The source of hydrogen to the hydrogenation reactor may contain, be mixed with or co-fed with non-hydrogen components. These may include but are not limited to water, carbon dioxide, carbon monoxide, ammonia, various amines, ethane, ethylene, propane, propylene, acetylene and propyne. Since carbon monoxide is often utilized in low concentrations to improve selectivity of typical hydrogenation catalysts, a separate carbon monoxide stream may be provided. Significantly higher concentrations of carbon monoxide at levels which it would normally be considered a catalyst poison can be used in this reaction without detriment to the reaction product or catalyst.
Some of these constituents may not react and may exit the reactor in the liquid or the gas effluent following downstream separation. Therefore, it is expected that the effluent gas stream may be subjected to purification operations such as, but not limited to: distillation, pressure swing absorption, membrane separation and contaminant absorption by a selective solvent. It is also anticipated that the rich liquid effluent from the reactor may contain reaction by-products, catalyst fines and other non-product components. Therefore, the liquid may need to be purified or treated before being reused. Although it is possible that the solvent could be used only one time, it is much more economical to re-use the liquid repeatedly. Purification of the liquid by removing substantial portions of the contaminants may be accomplished by single units, multiple units, or combination of units including, but not restricted to: extraction, leaching, distillation, absorption, adsorption, crystallization and filtration.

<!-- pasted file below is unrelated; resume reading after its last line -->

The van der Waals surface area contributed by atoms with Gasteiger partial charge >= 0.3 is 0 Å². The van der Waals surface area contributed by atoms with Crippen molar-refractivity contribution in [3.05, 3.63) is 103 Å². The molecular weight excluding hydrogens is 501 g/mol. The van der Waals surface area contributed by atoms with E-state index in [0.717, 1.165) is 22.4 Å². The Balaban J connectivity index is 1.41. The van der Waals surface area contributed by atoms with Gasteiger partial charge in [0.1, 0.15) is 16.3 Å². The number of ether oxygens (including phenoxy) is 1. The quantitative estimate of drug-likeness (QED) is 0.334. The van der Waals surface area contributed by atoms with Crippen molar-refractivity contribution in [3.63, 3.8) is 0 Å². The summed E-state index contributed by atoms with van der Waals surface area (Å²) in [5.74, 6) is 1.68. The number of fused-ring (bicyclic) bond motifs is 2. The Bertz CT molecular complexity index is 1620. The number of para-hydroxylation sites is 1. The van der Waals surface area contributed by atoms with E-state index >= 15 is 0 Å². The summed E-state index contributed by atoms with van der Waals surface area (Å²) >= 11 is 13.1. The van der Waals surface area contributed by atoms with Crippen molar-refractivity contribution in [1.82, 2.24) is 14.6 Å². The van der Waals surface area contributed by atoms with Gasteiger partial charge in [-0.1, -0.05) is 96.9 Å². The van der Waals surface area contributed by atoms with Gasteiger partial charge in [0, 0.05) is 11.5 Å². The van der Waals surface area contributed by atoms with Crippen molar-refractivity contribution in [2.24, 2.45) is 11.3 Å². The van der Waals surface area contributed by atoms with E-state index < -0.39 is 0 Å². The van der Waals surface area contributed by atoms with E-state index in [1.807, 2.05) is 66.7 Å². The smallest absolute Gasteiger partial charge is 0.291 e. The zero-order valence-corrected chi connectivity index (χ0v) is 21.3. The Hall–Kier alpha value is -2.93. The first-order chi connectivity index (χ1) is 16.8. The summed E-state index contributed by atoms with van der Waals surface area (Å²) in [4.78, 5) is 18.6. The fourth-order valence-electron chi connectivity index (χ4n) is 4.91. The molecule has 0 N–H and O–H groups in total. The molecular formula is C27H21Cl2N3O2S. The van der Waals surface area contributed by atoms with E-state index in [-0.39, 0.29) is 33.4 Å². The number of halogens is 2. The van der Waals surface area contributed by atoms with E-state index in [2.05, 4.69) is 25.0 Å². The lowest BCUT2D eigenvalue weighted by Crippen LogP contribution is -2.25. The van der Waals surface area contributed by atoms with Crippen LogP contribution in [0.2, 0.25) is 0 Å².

Once purified, if purification is necessary, the evolved gas stream may be recombined with the lean gas stream from the absorber. The liquid, if purification is necessary, may be recirculated to the absorber column.
Performing the absorption step using a selective solvent does remove the acetylenic and diolefinic compounds from the alkene stream. Properly designed, the absorber concentrates the acetylenic and diolefinic compounds in the liquid stream many times. The more concentrated the acetylenic and diolefinic compounds, the more heat is released per volume when the acetylenic and diolefinic compounds are hydrogenated. This is a serious difficulty in gas phase reactions. High heat release per volume values are tolerated by the solvent in which the acetylenic and diolefinic compounds are dissolved because the heat capacity per volume of reactant is increased between about one and two orders of magnitude. Temperature increases are kept low and temperature control is much easier. Once a molecule of acetylenic and diolefinic compounds is converted to a molecule of alkene, the solvent's tendency to hold on to the molecule decreases significantly. Therefore, even at reaction pressure and temperature, much of the product desorbs immediately from the solvent. When the pressure of the liquid is lowered, in passing through a control valve, for example, more alkene product will evolve, making separation of the alkene from the solvent relatively simple and easy to accomplish. This evolved alkene can be immediately combined with the lean alkene from the absorber or sent to further purification to remove any non-alkene gases, depending on its purity.